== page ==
Microsoft issues its final security update this week for Windows XP, the 13-year-old operating system that remains the second most used platform in the world despite the certainty that after April 8 it will rapidly become dangerously insecure.
Here is a set of questions and answers that help to explain this phenomenon and to offer some advice for those still using XP.
What's the big deal?
When Microsoft stops supporting XP criminals will keep on finding new ways to exploit the operating system. The list of unpatched exploits will grow and grow to the point that compromising XP machines will be elementary for hackers. Data on XP machines will be at risk. XP machines on networks will become launch pads for internal attacks against better supported machines. They could easily be recruited into botnets to launch coordinated DDoS attacks or massive spamming.
Will XP machines stop working?
Why is Microsoft doing this?
Microsoft publishes a lifecycle for all its operating systems; all of them eventually reach end of support, and end of support is announced literally years ahead of time. As operating systems age, they fall behind in their native security features and are unable to take full advantage of more advanced hardware. Using some internal calculus, Microsoft decides on what the best time is for end of support for each of its products.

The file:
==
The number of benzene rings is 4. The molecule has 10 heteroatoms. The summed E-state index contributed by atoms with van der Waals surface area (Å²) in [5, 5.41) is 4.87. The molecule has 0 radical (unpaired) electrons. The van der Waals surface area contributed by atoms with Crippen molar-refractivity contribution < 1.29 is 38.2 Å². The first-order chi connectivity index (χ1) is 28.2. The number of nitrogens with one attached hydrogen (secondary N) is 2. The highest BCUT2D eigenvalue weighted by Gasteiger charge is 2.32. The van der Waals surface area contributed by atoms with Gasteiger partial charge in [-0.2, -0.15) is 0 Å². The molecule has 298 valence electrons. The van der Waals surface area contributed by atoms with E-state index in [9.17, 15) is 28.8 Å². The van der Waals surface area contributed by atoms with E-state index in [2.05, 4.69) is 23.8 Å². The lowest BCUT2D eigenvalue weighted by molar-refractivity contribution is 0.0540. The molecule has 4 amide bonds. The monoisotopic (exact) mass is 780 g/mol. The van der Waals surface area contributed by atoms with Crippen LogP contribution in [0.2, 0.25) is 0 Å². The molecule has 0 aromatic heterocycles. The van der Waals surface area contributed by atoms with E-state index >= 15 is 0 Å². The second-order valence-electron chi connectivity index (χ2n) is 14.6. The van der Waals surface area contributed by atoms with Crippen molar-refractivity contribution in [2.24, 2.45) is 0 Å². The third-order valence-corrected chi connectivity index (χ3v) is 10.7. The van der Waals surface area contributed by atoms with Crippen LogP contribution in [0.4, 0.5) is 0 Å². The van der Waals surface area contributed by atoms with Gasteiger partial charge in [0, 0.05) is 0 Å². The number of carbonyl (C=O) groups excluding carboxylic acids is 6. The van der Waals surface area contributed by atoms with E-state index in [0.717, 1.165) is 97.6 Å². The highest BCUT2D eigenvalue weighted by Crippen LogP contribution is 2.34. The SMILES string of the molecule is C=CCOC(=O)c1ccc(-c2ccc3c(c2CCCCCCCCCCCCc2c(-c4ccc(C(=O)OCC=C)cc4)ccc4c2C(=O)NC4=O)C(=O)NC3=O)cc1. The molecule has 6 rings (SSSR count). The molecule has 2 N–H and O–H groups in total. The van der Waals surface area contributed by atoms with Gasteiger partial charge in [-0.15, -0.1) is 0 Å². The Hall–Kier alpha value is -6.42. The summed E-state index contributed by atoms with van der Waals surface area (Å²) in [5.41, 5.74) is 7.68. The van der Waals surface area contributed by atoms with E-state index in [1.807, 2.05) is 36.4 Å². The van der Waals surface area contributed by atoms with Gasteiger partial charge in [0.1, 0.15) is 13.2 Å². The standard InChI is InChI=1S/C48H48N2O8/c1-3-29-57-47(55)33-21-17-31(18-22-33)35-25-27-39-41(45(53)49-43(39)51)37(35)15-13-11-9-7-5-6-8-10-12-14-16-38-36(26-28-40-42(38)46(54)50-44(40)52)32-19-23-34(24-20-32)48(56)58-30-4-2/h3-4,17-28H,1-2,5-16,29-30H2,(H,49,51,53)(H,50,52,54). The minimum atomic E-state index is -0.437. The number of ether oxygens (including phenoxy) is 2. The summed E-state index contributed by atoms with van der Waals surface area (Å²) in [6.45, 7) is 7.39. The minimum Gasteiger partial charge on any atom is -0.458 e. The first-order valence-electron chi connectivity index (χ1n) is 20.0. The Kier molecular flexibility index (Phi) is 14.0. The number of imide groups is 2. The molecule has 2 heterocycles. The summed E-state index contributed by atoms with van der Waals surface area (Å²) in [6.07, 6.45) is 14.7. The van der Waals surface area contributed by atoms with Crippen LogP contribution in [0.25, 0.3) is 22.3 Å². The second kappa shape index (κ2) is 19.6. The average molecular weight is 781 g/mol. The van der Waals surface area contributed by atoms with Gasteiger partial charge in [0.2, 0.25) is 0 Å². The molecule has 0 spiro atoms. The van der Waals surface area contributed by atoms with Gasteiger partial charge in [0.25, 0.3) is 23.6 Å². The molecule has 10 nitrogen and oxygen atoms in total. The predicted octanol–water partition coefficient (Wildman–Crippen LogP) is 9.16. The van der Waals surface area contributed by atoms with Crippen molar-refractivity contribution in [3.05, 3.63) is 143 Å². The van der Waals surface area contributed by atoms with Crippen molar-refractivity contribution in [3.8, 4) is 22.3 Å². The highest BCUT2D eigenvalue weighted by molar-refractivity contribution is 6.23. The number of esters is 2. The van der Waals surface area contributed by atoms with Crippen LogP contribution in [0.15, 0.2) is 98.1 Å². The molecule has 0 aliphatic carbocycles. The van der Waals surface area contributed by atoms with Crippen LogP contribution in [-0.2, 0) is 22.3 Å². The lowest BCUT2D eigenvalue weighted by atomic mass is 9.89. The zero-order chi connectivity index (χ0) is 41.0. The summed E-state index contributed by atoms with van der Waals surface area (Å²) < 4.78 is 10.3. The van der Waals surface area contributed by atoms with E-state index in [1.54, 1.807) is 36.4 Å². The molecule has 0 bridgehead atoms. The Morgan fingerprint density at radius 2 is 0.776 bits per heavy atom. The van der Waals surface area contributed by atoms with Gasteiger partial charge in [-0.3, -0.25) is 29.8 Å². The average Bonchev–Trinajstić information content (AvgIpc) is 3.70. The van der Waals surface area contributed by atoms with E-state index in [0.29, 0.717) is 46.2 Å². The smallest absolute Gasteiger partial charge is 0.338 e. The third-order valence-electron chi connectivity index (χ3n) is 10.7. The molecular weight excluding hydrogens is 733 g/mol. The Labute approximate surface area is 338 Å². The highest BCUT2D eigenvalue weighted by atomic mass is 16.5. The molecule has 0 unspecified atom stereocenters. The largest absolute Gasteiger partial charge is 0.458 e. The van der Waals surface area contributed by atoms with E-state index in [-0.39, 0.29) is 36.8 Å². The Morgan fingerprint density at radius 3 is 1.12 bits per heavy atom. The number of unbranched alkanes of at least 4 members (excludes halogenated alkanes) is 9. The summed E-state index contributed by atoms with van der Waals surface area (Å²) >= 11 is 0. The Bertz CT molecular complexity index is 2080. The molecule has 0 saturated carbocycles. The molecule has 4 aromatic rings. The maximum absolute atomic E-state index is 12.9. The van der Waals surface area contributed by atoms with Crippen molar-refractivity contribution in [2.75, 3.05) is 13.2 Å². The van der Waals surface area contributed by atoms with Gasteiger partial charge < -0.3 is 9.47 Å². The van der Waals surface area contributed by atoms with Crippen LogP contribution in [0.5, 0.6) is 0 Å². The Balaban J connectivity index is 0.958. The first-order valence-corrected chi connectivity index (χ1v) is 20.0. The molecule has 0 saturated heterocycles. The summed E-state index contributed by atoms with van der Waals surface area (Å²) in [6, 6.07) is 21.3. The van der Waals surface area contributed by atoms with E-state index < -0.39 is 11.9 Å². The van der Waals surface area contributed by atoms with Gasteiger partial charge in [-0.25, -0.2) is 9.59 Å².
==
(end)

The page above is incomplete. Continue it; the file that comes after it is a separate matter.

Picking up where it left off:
How many machines still run Windows XP?
Hundreds of millions. One estimate by StatCounter says that for the month of March, 17.16% of Internet-connected computers in the world ran XP. In businesses, Gartner estimates that up to a quarter of enterprise computers will still run XP and that a third of business networks will continue to run XP on more than 10% of their machines. Qualys estimates that the overall 10% of business computers still run XP.
What's wrong with people that they didn't upgrade?
Some people just procrastinate inexplicably but others have good reasons. Cost is a factor. Upgrading can involve buying new hardware, time and money to transfer files. Some business-critical software won't support newer operating systems and the cost of rewriting the software is prohibitive. XP is the operating system for some manufacturing machines necessary to businesses, and the makers of these machines haven't made any provision for upgrades.
What about automated teller machines? Are they safe?
It depends. Since it's estimated that 95% of ATMs still run XP, potential danger is there. If banks pay for extended support, they shouldn't be any more susceptible to attacks than they were before. These machines might connect only to private networks, which makes them easier to defend than if they are exposed to the public Internet. It makes sense that banks would have been working out what do to given that widespread breaches due to unsupported XP would be disastrous for their business.
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